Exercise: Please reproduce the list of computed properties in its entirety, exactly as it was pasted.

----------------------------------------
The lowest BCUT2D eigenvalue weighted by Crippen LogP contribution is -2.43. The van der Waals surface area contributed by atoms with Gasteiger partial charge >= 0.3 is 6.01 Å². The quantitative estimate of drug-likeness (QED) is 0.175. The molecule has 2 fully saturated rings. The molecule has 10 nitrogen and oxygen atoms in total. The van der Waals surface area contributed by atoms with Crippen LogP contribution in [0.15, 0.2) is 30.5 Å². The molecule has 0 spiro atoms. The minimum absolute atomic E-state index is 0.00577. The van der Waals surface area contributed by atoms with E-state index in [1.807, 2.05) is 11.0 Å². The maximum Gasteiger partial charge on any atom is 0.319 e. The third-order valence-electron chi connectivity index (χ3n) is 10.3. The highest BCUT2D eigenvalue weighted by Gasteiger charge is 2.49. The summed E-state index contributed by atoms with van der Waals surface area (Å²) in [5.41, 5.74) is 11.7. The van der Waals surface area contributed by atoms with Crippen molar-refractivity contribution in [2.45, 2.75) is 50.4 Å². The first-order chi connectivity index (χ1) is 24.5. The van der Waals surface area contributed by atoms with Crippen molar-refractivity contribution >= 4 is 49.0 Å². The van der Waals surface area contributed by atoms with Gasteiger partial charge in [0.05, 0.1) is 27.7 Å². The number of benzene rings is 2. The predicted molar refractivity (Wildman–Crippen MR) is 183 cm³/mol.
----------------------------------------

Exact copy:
The lowest BCUT2D eigenvalue weighted by Crippen LogP contribution is -2.43. The van der Waals surface area contributed by atoms with Gasteiger partial charge >= 0.3 is 6.01 Å². The quantitative estimate of drug-likeness (QED) is 0.175. The molecule has 2 fully saturated rings. The molecule has 10 nitrogen and oxygen atoms in total. The van der Waals surface area contributed by atoms with Crippen LogP contribution in [0.15, 0.2) is 30.5 Å². The molecule has 0 spiro atoms. The minimum absolute atomic E-state index is 0.00577. The van der Waals surface area contributed by atoms with E-state index in [1.807, 2.05) is 11.0 Å². The maximum Gasteiger partial charge on any atom is 0.319 e. The third-order valence-electron chi connectivity index (χ3n) is 10.3. The highest BCUT2D eigenvalue weighted by Gasteiger charge is 2.49. The summed E-state index contributed by atoms with van der Waals surface area (Å²) in [5.41, 5.74) is 11.7. The van der Waals surface area contributed by atoms with Crippen molar-refractivity contribution in [2.45, 2.75) is 50.4 Å². The first-order chi connectivity index (χ1) is 24.5. The van der Waals surface area contributed by atoms with Crippen molar-refractivity contribution >= 4 is 49.0 Å². The van der Waals surface area contributed by atoms with Gasteiger partial charge in [0.05, 0.1) is 27.7 Å². The number of benzene rings is 2. The predicted molar refractivity (Wildman–Crippen MR) is 183 cm³/mol.